EchoStar - the US satellite-TV operator that won the hand of market leader DirecTV - posted a wider-than-expected net loss of $42.8 million (€49.3m; £30.1m) for the fourth quarter, though this was an improvement on its $184m shortfall a year earlier.

The loss reflected expenses of $129m, over $40m more than anticipated. Revenues, however, outperformed expectations, surging 43% year-on-year to $1.15 billion, while EBITDA (earnings before interest, tax, depreciation and amortization) stood at $171m.

EchoStar's subscriber base increased by 400,000 in the quarter, a growth rate about 19% lower than that for Q4 2000 – for which the firm blamed the economic slowdown. Nevertheless, the fourth-quarter increase was almost identical to that of DirecTV, which added 405,000 customers during the period.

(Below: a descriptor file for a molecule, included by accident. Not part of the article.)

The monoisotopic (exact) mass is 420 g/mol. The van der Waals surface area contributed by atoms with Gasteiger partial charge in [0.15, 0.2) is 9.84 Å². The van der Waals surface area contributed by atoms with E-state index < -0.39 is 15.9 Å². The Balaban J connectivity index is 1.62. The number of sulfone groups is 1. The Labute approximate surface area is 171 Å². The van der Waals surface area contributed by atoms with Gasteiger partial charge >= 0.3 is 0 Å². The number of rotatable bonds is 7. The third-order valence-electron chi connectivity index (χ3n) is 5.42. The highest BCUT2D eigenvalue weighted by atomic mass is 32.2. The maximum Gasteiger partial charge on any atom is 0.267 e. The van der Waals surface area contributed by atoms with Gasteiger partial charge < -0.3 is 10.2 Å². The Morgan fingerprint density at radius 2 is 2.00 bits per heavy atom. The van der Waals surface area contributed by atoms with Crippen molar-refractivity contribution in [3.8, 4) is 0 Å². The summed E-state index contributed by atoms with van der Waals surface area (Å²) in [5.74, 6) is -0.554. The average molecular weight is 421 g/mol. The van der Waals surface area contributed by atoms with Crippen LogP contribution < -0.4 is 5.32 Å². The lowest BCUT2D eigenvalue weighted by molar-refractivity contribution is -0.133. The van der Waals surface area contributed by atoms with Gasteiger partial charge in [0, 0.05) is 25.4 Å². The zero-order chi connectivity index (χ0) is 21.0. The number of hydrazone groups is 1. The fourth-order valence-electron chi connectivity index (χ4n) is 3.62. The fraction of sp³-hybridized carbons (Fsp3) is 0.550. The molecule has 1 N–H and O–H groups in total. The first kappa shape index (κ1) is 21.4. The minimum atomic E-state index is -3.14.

On the subject of DirecTV, EchoStar chief executive Charles Ergen expressed confidence that the $23.5bn merger would get the green light from regulators "by late summer".

The combination faces considerable opposition, including a host of consumer groups and the National Association of Broadcasters. EchoStar and Hughes Electronics (DirecTV's parent) recently vowed to provide local TV signals in all 210 US markets in a bid to allay fears that the merger would kill competition in rural areas.

Data sourced from: Financial Times; additional content by WARC staff